The Bells of Florence

Extract from 'In Search of Annalena: a Life of Tragedy and Triumph in Renaissance Florence'.
'Annalena, like all Florentines of her day, would have grown up in a city where time was regulated by the sound of church bells. Bells both sacred and secular marked the rhythms of urban daily life. They called citizens to prayer, marked the beginning and end of the working day, summoned men to war and called the members of the city’s council to their meetings. Everyone at the time would have understood this ‘language of bells’ and it is worth reflecting on such for a moment'.

View of Florence

Extract from 'In Search of Annalena: a Life of Tragedy and Triumph in Renaissance Florence'.

'In ancient times the Via Romana was the old pilgrim road leading to Rome and throngs of pilgrims would once have trodden along its path. In those days the route was lined with several hostels which served to cater for those pilgrims who would have exited the city from the Porta Romana (so called because of its position at the beginning of the route from Florence to Rome). Indeed, the Via Romana, from the piazza San Felice to the piazza della Calza, was known as the ‘Strada degli Ospedali’ or ‘street of hospitals’ and it is still possible today to see the remains of some of these old hospitals and hostels that were once a feature of this part of the city'.

Via Romana, Florence

For most people a hotel is somewhere to rest one’s head for the night, but for me the Hotel Annalena was much more than that. This historic Neo-classical building which is located along the Via Romana and opposite one of the entrances to the famous Boboli gardens was the inspiration for my book In Search of Annalena: A Life of Tragedy and Triumph in Renaissance Florence. The Hotel Annalena has witnessed many fascinating episodes in history and none more so than its associations with Annalena Malatesta (hence the name of the hotel) who founded one of the most beautiful and important convents in Renaissance Florence. The convent which she founded was located on the site of the present day Hotel Annalena and also included other buildings and land in the area. The hotel’s fascinating history associated with Annalena and the creation and development of her convent is explored at length within my book.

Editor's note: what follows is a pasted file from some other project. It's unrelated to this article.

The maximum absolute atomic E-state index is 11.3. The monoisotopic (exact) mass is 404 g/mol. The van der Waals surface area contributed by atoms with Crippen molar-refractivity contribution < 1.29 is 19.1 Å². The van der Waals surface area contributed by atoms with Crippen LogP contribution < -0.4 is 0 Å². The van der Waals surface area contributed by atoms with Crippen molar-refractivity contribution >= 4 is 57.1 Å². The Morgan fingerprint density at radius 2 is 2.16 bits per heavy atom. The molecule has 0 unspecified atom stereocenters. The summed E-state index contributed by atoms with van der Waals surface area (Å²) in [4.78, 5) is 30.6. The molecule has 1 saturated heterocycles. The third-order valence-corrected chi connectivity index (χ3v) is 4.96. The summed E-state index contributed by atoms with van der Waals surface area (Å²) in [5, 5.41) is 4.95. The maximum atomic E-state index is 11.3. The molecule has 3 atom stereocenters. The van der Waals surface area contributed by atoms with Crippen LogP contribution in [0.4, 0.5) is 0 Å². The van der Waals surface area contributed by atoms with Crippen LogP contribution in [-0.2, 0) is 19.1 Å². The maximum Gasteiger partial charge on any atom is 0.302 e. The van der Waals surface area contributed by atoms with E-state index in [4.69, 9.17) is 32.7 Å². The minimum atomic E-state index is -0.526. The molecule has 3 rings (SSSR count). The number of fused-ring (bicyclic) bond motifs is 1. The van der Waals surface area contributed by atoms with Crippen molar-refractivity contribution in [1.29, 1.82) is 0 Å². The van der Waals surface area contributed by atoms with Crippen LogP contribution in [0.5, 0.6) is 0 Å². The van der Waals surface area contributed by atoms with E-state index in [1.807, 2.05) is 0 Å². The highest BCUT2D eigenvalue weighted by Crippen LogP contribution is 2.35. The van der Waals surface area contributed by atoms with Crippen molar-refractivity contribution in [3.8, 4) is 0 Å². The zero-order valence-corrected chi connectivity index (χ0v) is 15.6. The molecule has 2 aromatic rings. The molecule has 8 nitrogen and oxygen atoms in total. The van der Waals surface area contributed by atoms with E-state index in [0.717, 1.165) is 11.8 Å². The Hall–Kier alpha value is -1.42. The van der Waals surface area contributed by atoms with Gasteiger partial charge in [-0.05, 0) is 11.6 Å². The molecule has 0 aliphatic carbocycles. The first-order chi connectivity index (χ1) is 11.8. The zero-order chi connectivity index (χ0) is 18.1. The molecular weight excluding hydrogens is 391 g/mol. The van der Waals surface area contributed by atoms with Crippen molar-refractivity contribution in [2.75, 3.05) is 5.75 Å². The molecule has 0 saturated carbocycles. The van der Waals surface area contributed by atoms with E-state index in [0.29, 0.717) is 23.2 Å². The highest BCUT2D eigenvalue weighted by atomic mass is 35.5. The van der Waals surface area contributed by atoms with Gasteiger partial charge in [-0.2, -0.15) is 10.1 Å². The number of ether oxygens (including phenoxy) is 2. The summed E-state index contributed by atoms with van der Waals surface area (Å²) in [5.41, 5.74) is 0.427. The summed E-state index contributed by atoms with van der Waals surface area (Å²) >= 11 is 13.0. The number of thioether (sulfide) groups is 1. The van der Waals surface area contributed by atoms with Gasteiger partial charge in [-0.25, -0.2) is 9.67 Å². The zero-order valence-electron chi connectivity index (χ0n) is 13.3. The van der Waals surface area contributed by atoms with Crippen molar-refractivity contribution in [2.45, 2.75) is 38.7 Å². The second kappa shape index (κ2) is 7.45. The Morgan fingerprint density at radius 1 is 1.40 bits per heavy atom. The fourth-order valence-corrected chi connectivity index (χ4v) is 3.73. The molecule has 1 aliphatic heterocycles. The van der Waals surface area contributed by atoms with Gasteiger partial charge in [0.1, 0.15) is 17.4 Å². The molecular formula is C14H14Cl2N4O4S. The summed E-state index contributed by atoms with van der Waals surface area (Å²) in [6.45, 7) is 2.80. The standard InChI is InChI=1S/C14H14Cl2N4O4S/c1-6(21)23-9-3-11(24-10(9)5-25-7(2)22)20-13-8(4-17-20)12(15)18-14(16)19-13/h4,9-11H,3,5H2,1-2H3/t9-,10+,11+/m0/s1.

Hotel Annalena, Florence

This plaque is next to the entrance door of the Palazzo building whose address is 34 Via Romana, Florence

Sign outside the Hotel Annalena 

What’s in a name? This is how it all started; firstly as mentioned above there is  the Hotel Annalena and opposite we have one of the entrances to the Boboli Gardens which is the Annalena Entrance. Clearly Annalena made an impact on Florence and her name remains indelibly linked to this beautiful city even today.  It was exactly this that sparked my initial interest but little did I know that I would discover such a fascinating story. Step back in time and relive her story which is so important in the history of Florence and one which was just waiting to be told.

Annalena entrance to Boboli Gardens

Anyone who has ever visited Florence will recognise the massive fortress-like building known as the Palazzo Vecchio which is situated in the heart of the city.  It was originally designed by Arnolfo di Cambio  between 1299 and 1314  to accommodate the seat of the Priors. The building originally was known as the Palazzo dei Priori but it underwent  a number of transformations over the centuries. The palace still serves as the seat of Florentine government today.  The Palazzo Vecchio stands in the beautiful square known as the Piazza della Signoria which is like an outdoor gallery since it is lined with statues including the copy of Michelangelo’s famous statue of David. The Palazzo Vecchio itself  is steeped in history and if walls could speak it would have many tales to tell. Perhaps one of the most gruesome of its secrets is that connected with the murder of Baldaccio d’Anghiari a famous condottiere and the husband of Annalena Malatesta the subject of my book. Intrigue, conspiracy and murder perhaps even involving  Cosimo de’ Medici as well as the Pope. All is revealed within the pages of my book; who needs to watch movies, it was all happening in Renaissance Italy!

Palazzo Vecchio

Behind the scenes! The small theatre known as the Teatro Goldoni located along the narrow street called the Via Santa Maria in Florence, is located on the site once occupied by the former Annalena convent. It was designed by Giuseppe Del Rosso and inaugurated in 1817.

Goldoni Theatre

All images copyright Dawn Cumming, Tuscany At Home